The human skull, once a medieval symbol of the transient nature of earthly goods, has traversed the ages to conquer the world of luxury goods, as seen in the latest watch collection from De Grisogono. “Crazy Skull” is a bejeweled creation in praise of fleeting earthly riches, boldly defying any attachment to asceticism and frugality.
“This collection toys with the idea of the fleeting nature of life, but embodies change, courage, non-conformity and free thinking,” said Fawaz Gruosi, founder of the brand. “That is the spirit of De Grisogono.”
Produced in an edition of nine, the amusing Crazy Skull watches boast 890 black diamonds, rubies or white diamonds, depending on the version, each totaling 23 carats snow-set on a sculpted cranium with a wide toothy smile made of white baguette diamonds, an articulated ruby-red tongue and a heart-shaped diamond nose.
“Others have used skulls in fashion and art but ours is unique in watchmaking,” Mr. Gruosi said. “The Crazy Skull is a collector’s piece.”
In his charming, self-deprecating way, the Lebanese-Italian Mr. Gruosi attributes much of his accomplishments to what he calls “accidents,” downplaying the vision and intention with which he has charted his professional path.
What in your background destined you to become a jewelry designer?
There were no jewelers or watchmakers in my family. It was entirely by accident that, at the age of 18, I took a job in a jewelry shop in Florence. That is where I first became interested in the business of jewelry and watches.
From there, I moved to London and at 30, became a general manager for Harry Winston in Saudi Arabia. Later, I joined Bulgari in charge of VIP clients. After Gianni Bulgari’s departure, I decided to strike out on my own.
With two partners, I opened a shop in 1993 to buy and sell jewelry but within two years, bought out my partners and began designing on my own. That is how De Grisogono was born
"I owe much of the initial success of my business to black diamonds"
The first De Grisogono boutique opened in 1996 on the Rue du Rhône, in Geneva. Immediately, I made a small revolution in the industry. While everyone else on Madison Avenue and Place Vendôme was making discreet, minimalist jewelry, I started designing bold, colorful, visible pieces.
While looking for new materials, I stumbled onto black diamonds, a rare and difficult stone to cut that I found fascinating. I introduced black diamonds to the world of high jewelry. I understood that women of character would wear black diamonds and that the public was ready for something new.
I owe much of the initial success of my business to black diamonds. They are one reason I am sitting here today.
How did you become interested in watchmaking?
I realized within the first few years that I needed to increase foot traffic in my boutiques. There were days when no client would come in, in part because our price points were high. Between, 1993 and 2006, prices for De Grisogono jewelry ranged between 40,000 and 300,000 Swiss francs.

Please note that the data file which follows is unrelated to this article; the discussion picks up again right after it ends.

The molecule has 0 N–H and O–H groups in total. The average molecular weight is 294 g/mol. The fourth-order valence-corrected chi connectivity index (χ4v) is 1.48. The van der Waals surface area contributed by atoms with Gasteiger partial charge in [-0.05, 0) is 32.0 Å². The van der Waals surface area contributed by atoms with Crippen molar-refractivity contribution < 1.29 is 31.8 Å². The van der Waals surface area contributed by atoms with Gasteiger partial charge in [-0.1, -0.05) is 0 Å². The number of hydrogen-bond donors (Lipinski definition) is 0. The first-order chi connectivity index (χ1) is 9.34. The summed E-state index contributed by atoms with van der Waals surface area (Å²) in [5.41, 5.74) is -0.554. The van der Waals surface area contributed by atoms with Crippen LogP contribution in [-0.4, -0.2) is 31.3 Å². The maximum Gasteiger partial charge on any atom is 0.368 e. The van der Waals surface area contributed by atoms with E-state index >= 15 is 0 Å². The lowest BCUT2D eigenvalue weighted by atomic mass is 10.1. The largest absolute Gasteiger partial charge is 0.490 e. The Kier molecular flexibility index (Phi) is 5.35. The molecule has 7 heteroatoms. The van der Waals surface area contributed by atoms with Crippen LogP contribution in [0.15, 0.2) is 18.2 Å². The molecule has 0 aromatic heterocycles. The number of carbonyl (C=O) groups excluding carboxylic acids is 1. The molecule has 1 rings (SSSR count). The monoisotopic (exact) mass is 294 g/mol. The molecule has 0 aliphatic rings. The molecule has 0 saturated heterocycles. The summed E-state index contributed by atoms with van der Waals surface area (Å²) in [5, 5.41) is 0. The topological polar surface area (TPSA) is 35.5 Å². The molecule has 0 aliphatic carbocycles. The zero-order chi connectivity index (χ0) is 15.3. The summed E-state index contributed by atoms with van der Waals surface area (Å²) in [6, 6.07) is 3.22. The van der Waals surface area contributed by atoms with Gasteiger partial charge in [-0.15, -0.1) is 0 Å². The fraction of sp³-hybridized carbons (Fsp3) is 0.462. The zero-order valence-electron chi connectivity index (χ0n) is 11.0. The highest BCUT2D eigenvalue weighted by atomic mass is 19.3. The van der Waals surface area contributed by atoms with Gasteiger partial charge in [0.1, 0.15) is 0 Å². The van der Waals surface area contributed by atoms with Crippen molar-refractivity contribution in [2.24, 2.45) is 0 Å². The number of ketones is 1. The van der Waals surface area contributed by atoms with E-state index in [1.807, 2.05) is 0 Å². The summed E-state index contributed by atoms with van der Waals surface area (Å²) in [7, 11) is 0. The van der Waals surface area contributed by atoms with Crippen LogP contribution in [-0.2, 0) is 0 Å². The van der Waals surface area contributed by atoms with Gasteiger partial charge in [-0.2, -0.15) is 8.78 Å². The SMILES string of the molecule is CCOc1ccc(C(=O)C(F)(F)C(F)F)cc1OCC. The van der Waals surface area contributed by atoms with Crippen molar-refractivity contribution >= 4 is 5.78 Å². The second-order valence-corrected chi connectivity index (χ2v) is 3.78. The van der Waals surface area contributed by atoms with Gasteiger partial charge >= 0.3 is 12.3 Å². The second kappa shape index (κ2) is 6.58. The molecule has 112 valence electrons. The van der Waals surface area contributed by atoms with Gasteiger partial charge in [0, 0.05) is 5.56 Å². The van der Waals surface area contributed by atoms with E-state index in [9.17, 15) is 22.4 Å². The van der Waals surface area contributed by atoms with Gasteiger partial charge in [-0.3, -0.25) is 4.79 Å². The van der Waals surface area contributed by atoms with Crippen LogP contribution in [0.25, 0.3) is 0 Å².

I had never designed watches before but I thought they would attract new clients, including men.
In 2000, I launched a watch business both to increase our inventory and to diversify our client base. Our first model was the Instrumento No. Uno which I adorned with a galuchat (stingray) strap. We bought the cases, movement and dials from different companies and assembled the pieces in Geneva. At Baselworld that first year, we were hoping to sell 30, instead we had orders for 830.
In 2005, we made our first minute repeater complication, the Occhio. In 2009, we won the “prix du public” at the Grand Prix d’Horlogerie de Genève for the Meccanico dG no. 3, inspired by the ticker tape up above Times Square in New York.
Today, De Grisogono has about fifteen watch collections and I still have plenty of ideas. My approach was bold from the beginning. I got into watchmaking without anticipating the challenges. That is the way I am in life.
How do you preserve the brand identity and exclusivity of De Grisogono?
We produce on average 300 unique pieces of jewelry per year without ever repeating ourselves. My designs may seem unusual and modern, but they are classic at the core. I keep in mind today’s modern woman whose lifestyle may take her from blue jeans to ball gowns, but she will always want to wear a beautiful piece of jewelry.
"We have an 'anti-commercial' attitude.”
The business of luxury has changed since the 1980s. Today, many of the top brands are held by large conglomerates that must produce results to satisfy shareholders. To make money, they cut production costs and spend on marketing. That is not how we function.
We have an “anti-commercial attitude.” We do not cut corners. Every small piece is treated like a piece of haute couture. That is why we continue to have an impact in the industry.